Amazon doesn’t carry this edition.
Blake’s “The Tyger” is one of my favorite poems, and one of the few that I’ve bothered to memorize. Even if the words made no sense, they sound beautiful together, but not only do they make sense they forge powerful imagery. Blake wrote many poems that managed to be both pleasing to the ear and meaningful.
This collection consists of about 80 poems and fragments (of longer poems) that are pulled from Blake’s collections. Much of Blake’s work is about nature, though the worlds of man and the divine also feature prominently. With respect to the human world, poems about children are particularly common. Most of the poems and partials fit on a single page or two, but some are as short as a four-line stanza and others are as long as a dozen pages.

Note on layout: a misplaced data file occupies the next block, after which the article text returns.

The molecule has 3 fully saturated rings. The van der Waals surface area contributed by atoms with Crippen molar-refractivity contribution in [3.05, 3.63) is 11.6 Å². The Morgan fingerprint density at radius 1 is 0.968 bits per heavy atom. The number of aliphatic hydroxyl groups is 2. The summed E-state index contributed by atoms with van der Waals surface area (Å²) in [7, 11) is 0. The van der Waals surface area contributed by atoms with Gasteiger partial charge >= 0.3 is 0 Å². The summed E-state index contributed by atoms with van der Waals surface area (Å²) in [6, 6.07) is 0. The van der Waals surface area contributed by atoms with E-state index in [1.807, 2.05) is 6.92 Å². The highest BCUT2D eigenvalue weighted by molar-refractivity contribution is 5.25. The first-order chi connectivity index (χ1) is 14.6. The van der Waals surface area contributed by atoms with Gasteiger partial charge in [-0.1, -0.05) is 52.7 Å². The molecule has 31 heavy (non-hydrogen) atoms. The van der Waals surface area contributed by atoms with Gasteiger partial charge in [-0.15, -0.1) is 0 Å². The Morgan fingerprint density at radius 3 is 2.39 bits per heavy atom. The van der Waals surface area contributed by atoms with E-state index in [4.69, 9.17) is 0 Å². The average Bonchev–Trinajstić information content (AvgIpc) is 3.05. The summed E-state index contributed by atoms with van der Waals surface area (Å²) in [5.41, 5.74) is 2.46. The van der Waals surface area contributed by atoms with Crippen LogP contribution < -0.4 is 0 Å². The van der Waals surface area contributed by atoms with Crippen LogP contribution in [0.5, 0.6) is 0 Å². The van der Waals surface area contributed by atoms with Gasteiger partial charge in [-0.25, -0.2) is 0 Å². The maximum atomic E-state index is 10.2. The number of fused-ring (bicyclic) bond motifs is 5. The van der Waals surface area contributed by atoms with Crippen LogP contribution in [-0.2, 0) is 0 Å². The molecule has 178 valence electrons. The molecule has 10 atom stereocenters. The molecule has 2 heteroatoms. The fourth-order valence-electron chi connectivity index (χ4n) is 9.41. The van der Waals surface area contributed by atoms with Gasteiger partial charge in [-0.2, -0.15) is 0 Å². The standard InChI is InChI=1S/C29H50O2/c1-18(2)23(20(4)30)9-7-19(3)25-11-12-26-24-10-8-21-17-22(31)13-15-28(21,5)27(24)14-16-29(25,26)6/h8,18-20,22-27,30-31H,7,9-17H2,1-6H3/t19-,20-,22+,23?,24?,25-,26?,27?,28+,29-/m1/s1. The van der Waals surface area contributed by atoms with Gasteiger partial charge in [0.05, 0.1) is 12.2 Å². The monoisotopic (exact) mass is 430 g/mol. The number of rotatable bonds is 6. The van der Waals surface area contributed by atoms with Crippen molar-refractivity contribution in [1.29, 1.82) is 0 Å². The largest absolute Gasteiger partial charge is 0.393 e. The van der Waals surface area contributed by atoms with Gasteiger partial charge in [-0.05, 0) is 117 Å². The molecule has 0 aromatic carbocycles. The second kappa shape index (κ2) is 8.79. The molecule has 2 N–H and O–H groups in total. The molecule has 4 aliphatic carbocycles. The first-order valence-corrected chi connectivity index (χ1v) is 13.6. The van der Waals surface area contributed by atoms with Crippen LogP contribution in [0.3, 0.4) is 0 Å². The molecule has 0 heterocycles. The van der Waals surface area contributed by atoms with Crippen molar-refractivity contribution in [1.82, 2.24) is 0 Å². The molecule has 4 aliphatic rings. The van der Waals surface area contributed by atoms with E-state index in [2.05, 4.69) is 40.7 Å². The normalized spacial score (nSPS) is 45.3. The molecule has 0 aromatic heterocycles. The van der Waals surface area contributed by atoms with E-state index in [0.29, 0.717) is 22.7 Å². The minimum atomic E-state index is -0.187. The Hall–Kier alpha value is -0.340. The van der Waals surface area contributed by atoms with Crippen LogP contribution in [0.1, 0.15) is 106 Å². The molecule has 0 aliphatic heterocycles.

The compiler of the poems, Peter Butter, doesn’t feel the need to pile in rambling prologues and introductions—a plus in my opinion. The only ancillary matter consists of two timelines: one of Blake’s life, and one of with key events that happened over the course of his life. I will say that these two timelines are confusingly arranged in the edition that I read. They are two pages each, with the pages of each facing each other. So, as one flips, one reads a page of life history, one of world history, one of Blake’s history, and one of world history. Either rearrangement of pages or formatting changes would fix this right up.
This is a great little collection with which to get a taste for Blake. I’d recommend it for those who want some of his classics and some others, but without the need to wade through unabridged collection—in case he turns out to not be your cup of tea.
I’ll leave you with one of my favorite lines from the collection: “Wisdom is sold in the desolate market where none come to buy,”